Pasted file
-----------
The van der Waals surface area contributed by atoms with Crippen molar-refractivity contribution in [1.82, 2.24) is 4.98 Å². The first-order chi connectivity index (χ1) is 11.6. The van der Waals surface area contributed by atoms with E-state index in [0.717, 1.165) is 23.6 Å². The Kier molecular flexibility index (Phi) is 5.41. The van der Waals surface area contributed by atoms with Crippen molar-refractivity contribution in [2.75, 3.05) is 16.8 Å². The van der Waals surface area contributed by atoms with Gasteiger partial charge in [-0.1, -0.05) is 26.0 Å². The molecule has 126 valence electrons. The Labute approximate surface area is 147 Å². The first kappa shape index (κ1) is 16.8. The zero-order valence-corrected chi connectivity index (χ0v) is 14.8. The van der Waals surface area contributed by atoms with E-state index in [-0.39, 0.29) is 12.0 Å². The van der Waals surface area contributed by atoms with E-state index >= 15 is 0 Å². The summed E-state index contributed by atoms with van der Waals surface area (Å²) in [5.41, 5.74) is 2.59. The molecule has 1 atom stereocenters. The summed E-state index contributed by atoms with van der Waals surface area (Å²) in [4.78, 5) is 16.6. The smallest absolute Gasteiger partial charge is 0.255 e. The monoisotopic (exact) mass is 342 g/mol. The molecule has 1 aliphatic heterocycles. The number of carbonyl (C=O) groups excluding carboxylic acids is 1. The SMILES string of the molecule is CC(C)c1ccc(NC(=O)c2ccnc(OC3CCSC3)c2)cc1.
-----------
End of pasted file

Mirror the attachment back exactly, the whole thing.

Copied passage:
The van der Waals surface area contributed by atoms with Crippen molar-refractivity contribution in [1.82, 2.24) is 4.98 Å². The first-order chi connectivity index (χ1) is 11.6. The van der Waals surface area contributed by atoms with E-state index in [0.717, 1.165) is 23.6 Å². The Kier molecular flexibility index (Phi) is 5.41. The van der Waals surface area contributed by atoms with Crippen molar-refractivity contribution in [2.75, 3.05) is 16.8 Å². The van der Waals surface area contributed by atoms with Gasteiger partial charge in [-0.1, -0.05) is 26.0 Å². The molecule has 126 valence electrons. The Labute approximate surface area is 147 Å². The first kappa shape index (κ1) is 16.8. The zero-order valence-corrected chi connectivity index (χ0v) is 14.8. The van der Waals surface area contributed by atoms with E-state index in [-0.39, 0.29) is 12.0 Å². The van der Waals surface area contributed by atoms with E-state index >= 15 is 0 Å². The summed E-state index contributed by atoms with van der Waals surface area (Å²) in [5.41, 5.74) is 2.59. The molecule has 1 atom stereocenters. The summed E-state index contributed by atoms with van der Waals surface area (Å²) in [4.78, 5) is 16.6. The smallest absolute Gasteiger partial charge is 0.255 e. The monoisotopic (exact) mass is 342 g/mol. The molecule has 1 aliphatic heterocycles. The number of carbonyl (C=O) groups excluding carboxylic acids is 1. The SMILES string of the molecule is CC(C)c1ccc(NC(=O)c2ccnc(OC3CCSC3)c2)cc1.